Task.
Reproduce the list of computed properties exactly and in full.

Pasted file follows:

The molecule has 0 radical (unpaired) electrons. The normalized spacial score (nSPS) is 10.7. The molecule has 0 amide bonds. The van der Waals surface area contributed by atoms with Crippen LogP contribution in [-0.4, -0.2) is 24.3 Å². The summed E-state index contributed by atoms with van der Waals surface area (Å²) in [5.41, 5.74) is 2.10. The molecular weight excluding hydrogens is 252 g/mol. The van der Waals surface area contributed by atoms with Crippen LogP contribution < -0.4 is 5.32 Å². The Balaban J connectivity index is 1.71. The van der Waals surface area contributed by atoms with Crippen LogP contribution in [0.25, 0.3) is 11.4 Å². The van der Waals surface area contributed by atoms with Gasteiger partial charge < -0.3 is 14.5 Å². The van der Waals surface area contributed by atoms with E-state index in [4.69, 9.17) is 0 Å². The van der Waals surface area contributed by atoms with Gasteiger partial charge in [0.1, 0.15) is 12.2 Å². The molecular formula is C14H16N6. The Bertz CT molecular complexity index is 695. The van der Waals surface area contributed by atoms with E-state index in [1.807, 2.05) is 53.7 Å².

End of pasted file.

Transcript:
The molecule has 0 radical (unpaired) electrons. The normalized spacial score (nSPS) is 10.7. The molecule has 0 amide bonds. The van der Waals surface area contributed by atoms with Crippen LogP contribution in [-0.4, -0.2) is 24.3 Å². The summed E-state index contributed by atoms with van der Waals surface area (Å²) in [5.41, 5.74) is 2.10. The molecular weight excluding hydrogens is 252 g/mol. The van der Waals surface area contributed by atoms with Crippen LogP contribution < -0.4 is 5.32 Å². The Balaban J connectivity index is 1.71. The van der Waals surface area contributed by atoms with Crippen LogP contribution in [0.25, 0.3) is 11.4 Å². The van der Waals surface area contributed by atoms with Gasteiger partial charge < -0.3 is 14.5 Å². The van der Waals surface area contributed by atoms with E-state index in [4.69, 9.17) is 0 Å². The van der Waals surface area contributed by atoms with Gasteiger partial charge in [0.1, 0.15) is 12.2 Å². The molecular formula is C14H16N6. The Bertz CT molecular complexity index is 695. The van der Waals surface area contributed by atoms with E-state index in [1.807, 2.05) is 53.7 Å².